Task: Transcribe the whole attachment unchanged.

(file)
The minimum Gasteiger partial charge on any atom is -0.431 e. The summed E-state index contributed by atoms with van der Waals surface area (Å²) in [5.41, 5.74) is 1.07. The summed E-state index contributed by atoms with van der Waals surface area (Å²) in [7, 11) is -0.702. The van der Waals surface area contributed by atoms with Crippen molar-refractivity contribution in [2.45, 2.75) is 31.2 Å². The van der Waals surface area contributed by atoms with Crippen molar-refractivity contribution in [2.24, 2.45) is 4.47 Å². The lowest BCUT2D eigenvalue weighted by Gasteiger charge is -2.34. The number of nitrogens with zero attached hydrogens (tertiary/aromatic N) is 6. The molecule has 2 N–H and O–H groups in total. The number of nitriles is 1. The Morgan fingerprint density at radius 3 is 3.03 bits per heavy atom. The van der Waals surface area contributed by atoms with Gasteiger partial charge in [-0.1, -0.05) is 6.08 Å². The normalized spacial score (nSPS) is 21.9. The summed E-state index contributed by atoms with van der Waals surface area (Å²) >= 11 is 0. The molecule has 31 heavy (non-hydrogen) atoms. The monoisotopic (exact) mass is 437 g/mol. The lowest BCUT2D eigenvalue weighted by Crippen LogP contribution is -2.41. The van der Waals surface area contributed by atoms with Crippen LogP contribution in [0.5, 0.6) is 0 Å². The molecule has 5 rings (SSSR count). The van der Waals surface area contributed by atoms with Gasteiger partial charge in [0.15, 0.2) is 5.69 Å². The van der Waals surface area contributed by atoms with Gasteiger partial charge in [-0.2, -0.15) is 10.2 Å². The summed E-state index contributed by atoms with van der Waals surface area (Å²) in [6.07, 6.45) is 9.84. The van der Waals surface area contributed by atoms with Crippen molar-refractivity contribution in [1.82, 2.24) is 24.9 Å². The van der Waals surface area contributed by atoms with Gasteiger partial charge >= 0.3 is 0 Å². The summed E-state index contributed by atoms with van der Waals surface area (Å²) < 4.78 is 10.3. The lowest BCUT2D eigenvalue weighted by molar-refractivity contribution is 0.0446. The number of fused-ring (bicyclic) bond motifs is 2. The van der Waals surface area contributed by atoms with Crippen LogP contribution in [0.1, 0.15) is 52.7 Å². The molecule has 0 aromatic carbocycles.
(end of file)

The minimum Gasteiger partial charge on any atom is -0.431 e. The summed E-state index contributed by atoms with van der Waals surface area (Å²) in [5.41, 5.74) is 1.07. The summed E-state index contributed by atoms with van der Waals surface area (Å²) in [7, 11) is -0.702. The van der Waals surface area contributed by atoms with Crippen molar-refractivity contribution in [2.45, 2.75) is 31.2 Å². The van der Waals surface area contributed by atoms with Crippen molar-refractivity contribution in [2.24, 2.45) is 4.47 Å². The lowest BCUT2D eigenvalue weighted by Gasteiger charge is -2.34. The number of nitrogens with zero attached hydrogens (tertiary/aromatic N) is 6. The molecule has 2 N–H and O–H groups in total. The number of nitriles is 1. The Morgan fingerprint density at radius 3 is 3.03 bits per heavy atom. The van der Waals surface area contributed by atoms with Gasteiger partial charge in [-0.1, -0.05) is 6.08 Å². The normalized spacial score (nSPS) is 21.9. The summed E-state index contributed by atoms with van der Waals surface area (Å²) >= 11 is 0. The molecule has 31 heavy (non-hydrogen) atoms. The monoisotopic (exact) mass is 437 g/mol. The lowest BCUT2D eigenvalue weighted by Crippen LogP contribution is -2.41. The van der Waals surface area contributed by atoms with Crippen LogP contribution in [0.5, 0.6) is 0 Å². The molecule has 5 rings (SSSR count). The van der Waals surface area contributed by atoms with Gasteiger partial charge in [0.15, 0.2) is 5.69 Å². The van der Waals surface area contributed by atoms with Gasteiger partial charge in [-0.2, -0.15) is 10.2 Å². The summed E-state index contributed by atoms with van der Waals surface area (Å²) in [6.07, 6.45) is 9.84. The van der Waals surface area contributed by atoms with Crippen molar-refractivity contribution in [1.82, 2.24) is 24.9 Å². The van der Waals surface area contributed by atoms with Gasteiger partial charge >= 0.3 is 0 Å². The summed E-state index contributed by atoms with van der Waals surface area (Å²) < 4.78 is 10.3. The lowest BCUT2D eigenvalue weighted by molar-refractivity contribution is 0.0446. The number of fused-ring (bicyclic) bond motifs is 2. The van der Waals surface area contributed by atoms with Crippen LogP contribution in [0.1, 0.15) is 52.7 Å². The molecule has 0 aromatic carbocycles.